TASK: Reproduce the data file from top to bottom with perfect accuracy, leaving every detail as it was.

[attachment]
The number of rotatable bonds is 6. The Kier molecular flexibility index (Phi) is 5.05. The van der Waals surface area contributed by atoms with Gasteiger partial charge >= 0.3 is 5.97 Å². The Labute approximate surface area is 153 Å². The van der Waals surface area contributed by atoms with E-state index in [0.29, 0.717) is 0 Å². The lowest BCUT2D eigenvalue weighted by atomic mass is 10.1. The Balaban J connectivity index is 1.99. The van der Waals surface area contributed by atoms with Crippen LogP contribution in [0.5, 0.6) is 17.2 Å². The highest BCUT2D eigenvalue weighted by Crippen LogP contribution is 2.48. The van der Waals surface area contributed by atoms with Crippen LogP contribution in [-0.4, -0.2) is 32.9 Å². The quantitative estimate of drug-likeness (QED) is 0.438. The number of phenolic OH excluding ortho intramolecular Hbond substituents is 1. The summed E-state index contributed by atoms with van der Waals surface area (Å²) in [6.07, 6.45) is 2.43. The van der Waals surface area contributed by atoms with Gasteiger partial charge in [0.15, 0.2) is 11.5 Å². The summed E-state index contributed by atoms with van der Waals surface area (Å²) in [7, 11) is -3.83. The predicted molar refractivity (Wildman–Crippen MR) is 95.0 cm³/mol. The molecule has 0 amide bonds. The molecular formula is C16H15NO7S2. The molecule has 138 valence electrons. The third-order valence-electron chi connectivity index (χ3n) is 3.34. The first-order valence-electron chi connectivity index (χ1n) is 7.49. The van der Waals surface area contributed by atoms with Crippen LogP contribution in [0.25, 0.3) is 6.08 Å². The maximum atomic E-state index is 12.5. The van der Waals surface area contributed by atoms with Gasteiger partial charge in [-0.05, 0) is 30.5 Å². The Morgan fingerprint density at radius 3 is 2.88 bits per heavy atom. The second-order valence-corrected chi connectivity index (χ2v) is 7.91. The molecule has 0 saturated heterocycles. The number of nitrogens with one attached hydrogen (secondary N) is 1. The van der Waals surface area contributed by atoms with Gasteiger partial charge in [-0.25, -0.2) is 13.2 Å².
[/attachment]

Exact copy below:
The number of rotatable bonds is 6. The Kier molecular flexibility index (Phi) is 5.05. The van der Waals surface area contributed by atoms with Gasteiger partial charge >= 0.3 is 5.97 Å². The Labute approximate surface area is 153 Å². The van der Waals surface area contributed by atoms with E-state index in [0.29, 0.717) is 0 Å². The lowest BCUT2D eigenvalue weighted by atomic mass is 10.1. The Balaban J connectivity index is 1.99. The van der Waals surface area contributed by atoms with Crippen LogP contribution in [0.5, 0.6) is 17.2 Å². The highest BCUT2D eigenvalue weighted by Crippen LogP contribution is 2.48. The van der Waals surface area contributed by atoms with Crippen LogP contribution in [-0.4, -0.2) is 32.9 Å². The quantitative estimate of drug-likeness (QED) is 0.438. The number of phenolic OH excluding ortho intramolecular Hbond substituents is 1. The summed E-state index contributed by atoms with van der Waals surface area (Å²) in [6.07, 6.45) is 2.43. The van der Waals surface area contributed by atoms with Gasteiger partial charge in [0.15, 0.2) is 11.5 Å². The summed E-state index contributed by atoms with van der Waals surface area (Å²) in [7, 11) is -3.83. The predicted molar refractivity (Wildman–Crippen MR) is 95.0 cm³/mol. The molecule has 0 amide bonds. The molecular formula is C16H15NO7S2. The molecule has 138 valence electrons. The third-order valence-electron chi connectivity index (χ3n) is 3.34. The first-order valence-electron chi connectivity index (χ1n) is 7.49. The van der Waals surface area contributed by atoms with Crippen LogP contribution in [0.25, 0.3) is 6.08 Å². The maximum atomic E-state index is 12.5. The van der Waals surface area contributed by atoms with Gasteiger partial charge in [-0.05, 0) is 30.5 Å². The Morgan fingerprint density at radius 3 is 2.88 bits per heavy atom. The second-order valence-corrected chi connectivity index (χ2v) is 7.91. The molecule has 0 saturated heterocycles. The number of nitrogens with one attached hydrogen (secondary N) is 1. The van der Waals surface area contributed by atoms with Gasteiger partial charge in [-0.25, -0.2) is 13.2 Å².